The Court of First Instance (CFI) handed down its judgment in Poon Cho-ming, John v Commissioner of Inland Revenue on March 24, 2016. The CFI held that (1) payment in lieu of a discretionary bonus made to the taxpayer and (2) stock option gains derived by the taxpayer from the accelerated vesting of certain previously granted options upon termination of his employment are income from employment and subject to salaries tax. In this case, such payment and accelerated vesting were not provided for under the taxpayer’s employment contract.
Termination payments provided under an employment contract have been consistently held by the courts as income from employment and taxable. However, mixed outcomes have occurred in terms of the taxability of termination payments that are not stipulated in an employment contract.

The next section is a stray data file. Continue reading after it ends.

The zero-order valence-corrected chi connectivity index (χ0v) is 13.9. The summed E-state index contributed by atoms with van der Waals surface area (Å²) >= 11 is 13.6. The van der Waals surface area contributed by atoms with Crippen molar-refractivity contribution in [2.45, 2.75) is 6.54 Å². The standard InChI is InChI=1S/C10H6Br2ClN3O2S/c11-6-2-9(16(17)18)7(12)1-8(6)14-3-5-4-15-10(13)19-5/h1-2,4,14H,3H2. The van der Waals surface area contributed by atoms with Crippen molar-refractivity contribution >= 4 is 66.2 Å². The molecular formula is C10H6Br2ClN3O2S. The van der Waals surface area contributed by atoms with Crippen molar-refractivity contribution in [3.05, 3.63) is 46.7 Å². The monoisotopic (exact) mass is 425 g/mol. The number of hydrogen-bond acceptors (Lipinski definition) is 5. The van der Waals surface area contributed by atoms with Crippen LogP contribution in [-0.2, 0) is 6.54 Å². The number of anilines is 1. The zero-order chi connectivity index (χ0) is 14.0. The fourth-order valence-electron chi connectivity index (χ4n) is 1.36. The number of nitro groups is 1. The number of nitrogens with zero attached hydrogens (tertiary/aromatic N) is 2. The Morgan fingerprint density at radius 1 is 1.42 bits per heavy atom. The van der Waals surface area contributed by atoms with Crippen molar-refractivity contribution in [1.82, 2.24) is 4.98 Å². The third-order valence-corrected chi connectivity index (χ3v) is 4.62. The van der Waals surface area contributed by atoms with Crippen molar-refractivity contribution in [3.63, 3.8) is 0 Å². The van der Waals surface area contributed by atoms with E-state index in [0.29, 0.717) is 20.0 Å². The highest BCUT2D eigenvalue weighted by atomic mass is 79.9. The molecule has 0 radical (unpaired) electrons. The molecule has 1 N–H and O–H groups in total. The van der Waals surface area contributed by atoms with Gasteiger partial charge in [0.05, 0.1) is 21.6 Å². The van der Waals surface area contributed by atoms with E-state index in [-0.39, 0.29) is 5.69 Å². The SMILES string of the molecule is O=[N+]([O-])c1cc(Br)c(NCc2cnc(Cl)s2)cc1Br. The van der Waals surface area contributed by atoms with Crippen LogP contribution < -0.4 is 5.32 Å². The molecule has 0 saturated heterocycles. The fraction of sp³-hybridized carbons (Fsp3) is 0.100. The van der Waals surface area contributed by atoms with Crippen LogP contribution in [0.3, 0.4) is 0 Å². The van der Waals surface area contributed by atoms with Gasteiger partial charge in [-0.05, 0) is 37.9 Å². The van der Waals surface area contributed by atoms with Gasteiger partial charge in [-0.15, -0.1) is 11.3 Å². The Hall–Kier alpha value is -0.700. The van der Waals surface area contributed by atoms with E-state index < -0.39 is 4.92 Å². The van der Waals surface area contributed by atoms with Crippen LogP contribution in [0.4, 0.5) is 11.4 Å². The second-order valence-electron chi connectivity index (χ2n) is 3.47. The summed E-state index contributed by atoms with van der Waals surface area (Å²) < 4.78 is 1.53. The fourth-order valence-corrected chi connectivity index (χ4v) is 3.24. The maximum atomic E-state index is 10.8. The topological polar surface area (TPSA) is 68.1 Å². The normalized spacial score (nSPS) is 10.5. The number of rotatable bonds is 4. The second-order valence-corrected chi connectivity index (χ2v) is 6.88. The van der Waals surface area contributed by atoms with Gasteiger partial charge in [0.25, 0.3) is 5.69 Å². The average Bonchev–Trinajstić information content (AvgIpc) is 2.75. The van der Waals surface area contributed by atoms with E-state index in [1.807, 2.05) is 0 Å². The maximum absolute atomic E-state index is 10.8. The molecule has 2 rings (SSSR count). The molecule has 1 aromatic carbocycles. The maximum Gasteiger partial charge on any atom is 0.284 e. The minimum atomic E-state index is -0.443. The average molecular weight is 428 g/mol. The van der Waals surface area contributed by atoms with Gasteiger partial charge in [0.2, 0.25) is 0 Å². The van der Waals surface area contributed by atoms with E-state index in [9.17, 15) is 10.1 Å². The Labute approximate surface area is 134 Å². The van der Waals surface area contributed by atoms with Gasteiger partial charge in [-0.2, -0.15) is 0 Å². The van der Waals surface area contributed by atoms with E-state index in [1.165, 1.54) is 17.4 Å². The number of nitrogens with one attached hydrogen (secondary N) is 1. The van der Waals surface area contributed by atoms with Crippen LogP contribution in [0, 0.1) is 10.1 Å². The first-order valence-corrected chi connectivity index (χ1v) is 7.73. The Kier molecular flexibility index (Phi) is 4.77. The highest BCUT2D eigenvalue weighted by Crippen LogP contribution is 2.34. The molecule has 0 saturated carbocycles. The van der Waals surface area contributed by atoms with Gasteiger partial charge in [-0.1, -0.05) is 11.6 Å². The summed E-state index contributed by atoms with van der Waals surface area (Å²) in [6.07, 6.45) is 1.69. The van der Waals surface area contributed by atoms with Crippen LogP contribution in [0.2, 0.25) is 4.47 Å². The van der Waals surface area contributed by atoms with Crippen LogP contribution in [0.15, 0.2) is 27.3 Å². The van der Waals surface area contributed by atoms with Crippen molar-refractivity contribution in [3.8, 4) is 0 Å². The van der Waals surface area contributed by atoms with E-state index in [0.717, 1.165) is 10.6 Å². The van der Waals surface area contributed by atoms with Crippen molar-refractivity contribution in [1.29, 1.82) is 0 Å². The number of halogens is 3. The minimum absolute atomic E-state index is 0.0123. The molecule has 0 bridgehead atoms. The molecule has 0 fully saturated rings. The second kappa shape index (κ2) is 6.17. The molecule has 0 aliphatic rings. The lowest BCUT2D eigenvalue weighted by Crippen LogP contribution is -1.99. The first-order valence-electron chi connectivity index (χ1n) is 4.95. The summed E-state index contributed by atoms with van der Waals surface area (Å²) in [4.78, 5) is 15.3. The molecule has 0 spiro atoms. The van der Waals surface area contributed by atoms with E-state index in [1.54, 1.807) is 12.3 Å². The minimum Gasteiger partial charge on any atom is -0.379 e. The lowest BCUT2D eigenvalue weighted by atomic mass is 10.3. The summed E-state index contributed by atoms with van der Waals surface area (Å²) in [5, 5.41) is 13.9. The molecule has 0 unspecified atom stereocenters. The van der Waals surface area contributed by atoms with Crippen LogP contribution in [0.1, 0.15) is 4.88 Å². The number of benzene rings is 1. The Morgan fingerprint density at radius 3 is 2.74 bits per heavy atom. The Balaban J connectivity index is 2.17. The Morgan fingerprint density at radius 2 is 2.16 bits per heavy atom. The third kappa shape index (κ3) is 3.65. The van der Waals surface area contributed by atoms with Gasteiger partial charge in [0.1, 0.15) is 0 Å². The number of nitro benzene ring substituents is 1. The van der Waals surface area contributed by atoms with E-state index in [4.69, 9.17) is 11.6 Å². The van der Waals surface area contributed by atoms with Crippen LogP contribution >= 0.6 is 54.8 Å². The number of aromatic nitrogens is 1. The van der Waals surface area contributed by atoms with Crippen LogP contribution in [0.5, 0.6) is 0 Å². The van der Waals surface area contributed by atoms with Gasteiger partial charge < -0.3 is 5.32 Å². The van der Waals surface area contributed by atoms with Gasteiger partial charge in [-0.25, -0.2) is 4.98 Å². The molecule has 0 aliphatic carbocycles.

Based on the decision in the present case and various legal precedents, any claim that a termination payment is not income from employment and therefore not taxable will not only need to be supported by the terms of the employment contract and termination agreement, but must also be justified by the circumstantial evidence. Merely labelling a payment as compensation for abrogation or abandonment of rights in a termination agreement is not sufficient if in fact, there is no right to be abrogated or abandoned by the employee given the circumstances of the employment termination.
Thorough upfront planning, careful drafting of the employment contract and proper wording in the separation agreement to show the true intent of the contracting parties are all equally important to substantiate the real nature of termination payments and to properly manage the potential tax exposure of such payments.